It is difficult to believe the Pakistan Super League (PSL) started less than a week ago, for the T20 cricket tournament has already grown into a daily viewing addiction. Featuring five teams, including Islamabad United, Karachi Kings, Lahore Qalandars, Peshawar Zalmi, and Quetta Gladiators, the tournament has captured the imagination of people across the country. During the last week, I have found it remarkable how keenly the games have been followed on the streets of Karachi; taxi and rickshaw walas are keeping up with the contests on the radio; roti walas, while rolling bread in their uncomfortably warm hole-in-the-walls are glancing constantly at ...

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Colonialism ruined Pakistan and India, even the Koh-i-Noor can’t fix that!

The most precious diamond England had before usurping the Koh-i-Noor from India was none other than William Shakespeare. But the legendary bard, unlike his avaricious countrymen, himself never coveted stones and riches. What he longed for was content, a pleasure which only a man with a heart and passions could enjoy. Shakespeare writes in his play King Henry VI, Part 3, “My Crown is in my heart, not on my head: Not deck’d with Diamonds, and Indian stones: Nor to be seen: my Crown is call’d Content, A Crown it is, that seldom Kings enjoy.” Needless to say, if Winston Churchill had 0.1 per cent of the writer’s virtues, the world ...

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The Assassin: Tedious and allows your mind to drift away

The Assassin is the acclaimed Taiwanese filmmaker Hou Hsiao-Hsien’s latest film which takes places in eighth century China. Shu Qi plays the role of a deadly assassin whose next mission is to eliminate a local ruler who somehow has connections to her mysterious past. Hou Hsiao-Hsien won the Cannes Best Director Prize last year and has made quite interesting character studies in his previous films like The Puppetmaster (1993), but honestly, this film is actually a bit of a conundrum to review and leaves me stranded on the fence. Even though the shot composition and costume design is beautiful and is ...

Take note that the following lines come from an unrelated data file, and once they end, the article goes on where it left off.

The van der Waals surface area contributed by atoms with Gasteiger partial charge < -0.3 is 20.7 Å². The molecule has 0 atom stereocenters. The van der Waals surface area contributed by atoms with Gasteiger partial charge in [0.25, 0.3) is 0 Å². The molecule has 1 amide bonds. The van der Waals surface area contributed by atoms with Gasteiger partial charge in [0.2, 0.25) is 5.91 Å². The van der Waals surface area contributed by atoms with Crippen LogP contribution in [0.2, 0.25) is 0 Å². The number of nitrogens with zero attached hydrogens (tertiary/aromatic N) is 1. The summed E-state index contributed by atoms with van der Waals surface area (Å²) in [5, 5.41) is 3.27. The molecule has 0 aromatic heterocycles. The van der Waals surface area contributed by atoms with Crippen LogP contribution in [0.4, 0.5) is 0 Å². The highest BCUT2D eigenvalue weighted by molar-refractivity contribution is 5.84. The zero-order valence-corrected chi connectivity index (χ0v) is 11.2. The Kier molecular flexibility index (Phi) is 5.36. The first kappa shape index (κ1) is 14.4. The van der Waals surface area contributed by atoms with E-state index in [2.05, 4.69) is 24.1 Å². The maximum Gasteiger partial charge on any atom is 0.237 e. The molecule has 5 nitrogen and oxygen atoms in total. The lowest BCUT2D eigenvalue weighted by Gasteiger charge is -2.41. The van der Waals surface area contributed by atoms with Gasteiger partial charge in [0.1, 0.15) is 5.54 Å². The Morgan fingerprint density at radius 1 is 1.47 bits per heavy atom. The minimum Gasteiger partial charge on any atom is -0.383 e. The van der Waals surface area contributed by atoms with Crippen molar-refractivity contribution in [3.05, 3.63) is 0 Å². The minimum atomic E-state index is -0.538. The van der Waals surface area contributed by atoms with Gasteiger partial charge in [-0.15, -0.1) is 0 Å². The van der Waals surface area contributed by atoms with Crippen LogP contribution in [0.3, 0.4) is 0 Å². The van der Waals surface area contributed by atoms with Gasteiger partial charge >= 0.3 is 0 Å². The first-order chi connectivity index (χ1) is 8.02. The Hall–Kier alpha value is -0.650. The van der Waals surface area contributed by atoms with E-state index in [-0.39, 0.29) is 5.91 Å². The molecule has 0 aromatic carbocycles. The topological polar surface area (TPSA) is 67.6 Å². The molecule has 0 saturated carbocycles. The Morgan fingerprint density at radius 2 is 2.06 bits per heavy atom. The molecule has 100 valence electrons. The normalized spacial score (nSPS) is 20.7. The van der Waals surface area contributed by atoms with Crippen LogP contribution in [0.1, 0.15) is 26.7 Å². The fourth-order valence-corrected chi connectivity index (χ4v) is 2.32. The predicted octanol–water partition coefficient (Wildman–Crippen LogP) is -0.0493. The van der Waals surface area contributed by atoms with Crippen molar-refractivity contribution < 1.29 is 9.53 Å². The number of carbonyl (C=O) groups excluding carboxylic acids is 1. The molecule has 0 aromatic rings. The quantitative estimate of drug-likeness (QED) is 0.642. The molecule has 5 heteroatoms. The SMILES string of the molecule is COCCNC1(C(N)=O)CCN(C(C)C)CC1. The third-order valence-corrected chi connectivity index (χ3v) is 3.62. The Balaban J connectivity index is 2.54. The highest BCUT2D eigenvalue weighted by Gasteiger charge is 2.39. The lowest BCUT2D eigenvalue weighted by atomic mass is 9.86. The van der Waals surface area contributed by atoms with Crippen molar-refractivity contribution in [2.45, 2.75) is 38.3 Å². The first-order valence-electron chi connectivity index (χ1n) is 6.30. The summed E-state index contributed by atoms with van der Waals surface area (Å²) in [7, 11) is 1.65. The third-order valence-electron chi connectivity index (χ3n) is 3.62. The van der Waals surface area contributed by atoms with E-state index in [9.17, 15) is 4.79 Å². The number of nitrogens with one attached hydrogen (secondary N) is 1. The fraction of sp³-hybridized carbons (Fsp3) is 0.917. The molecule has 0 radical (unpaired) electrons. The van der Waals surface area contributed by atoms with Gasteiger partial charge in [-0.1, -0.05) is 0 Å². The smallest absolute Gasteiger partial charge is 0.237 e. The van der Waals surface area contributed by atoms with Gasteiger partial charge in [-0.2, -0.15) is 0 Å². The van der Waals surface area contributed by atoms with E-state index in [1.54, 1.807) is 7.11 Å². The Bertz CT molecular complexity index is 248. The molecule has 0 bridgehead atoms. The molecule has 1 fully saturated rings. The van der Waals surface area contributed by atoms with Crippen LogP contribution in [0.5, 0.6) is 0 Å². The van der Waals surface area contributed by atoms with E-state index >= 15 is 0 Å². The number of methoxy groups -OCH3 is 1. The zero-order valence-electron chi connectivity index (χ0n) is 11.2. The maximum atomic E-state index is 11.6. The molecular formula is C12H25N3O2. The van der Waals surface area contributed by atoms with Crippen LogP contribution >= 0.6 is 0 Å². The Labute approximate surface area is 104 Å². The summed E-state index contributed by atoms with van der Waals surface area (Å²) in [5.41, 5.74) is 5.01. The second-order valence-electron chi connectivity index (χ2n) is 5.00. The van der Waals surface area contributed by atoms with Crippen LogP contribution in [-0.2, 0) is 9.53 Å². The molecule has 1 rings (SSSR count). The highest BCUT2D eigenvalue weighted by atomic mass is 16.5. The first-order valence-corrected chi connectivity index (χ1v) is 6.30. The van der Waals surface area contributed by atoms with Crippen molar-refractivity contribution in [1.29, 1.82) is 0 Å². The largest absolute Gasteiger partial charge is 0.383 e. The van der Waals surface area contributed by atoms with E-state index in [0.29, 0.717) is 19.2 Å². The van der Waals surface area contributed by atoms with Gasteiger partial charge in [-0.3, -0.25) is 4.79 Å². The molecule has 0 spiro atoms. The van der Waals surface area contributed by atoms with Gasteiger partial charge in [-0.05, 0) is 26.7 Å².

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Islamabad is NOT a city you would like to move to, trust me

To millions of Pakistanis, Islamabad is a city they would like to move to. The assumption is, it being the nation’s capital, it will naturally be blessed with luxuries their lives have been spent dreaming about; such as uninterrupted supply of basic utilities such as water, gas, and electricity. Most importantly, a peaceful environment. In the past 10 years, successive governments have tried to make up for the disparity. No, not by lifting the standard of living of people in the rest of the country up, but by letting the capital residents down too. Even in the posh areas of the federal ...

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Did Coldplay’s video misappropriate India?

There has been some angst, both in the West and in India, about Coldplay’s latest and very beautiful video, Hymn For The Weekend. The video is being criticised by some for ‘cultural appropriation’. In this whole controversy, the west and the east have their own respective angles for their criticisms. In the west, the main argument behind the condemnation that some have expressed is that western artists should not incorporate popular art, imagery, looks, character types, and scenes representing the non-western world, because doing so constitutes an unethical appropriation of the cultural patrimony of the third-world ‘South’. This argument lacks substance. ...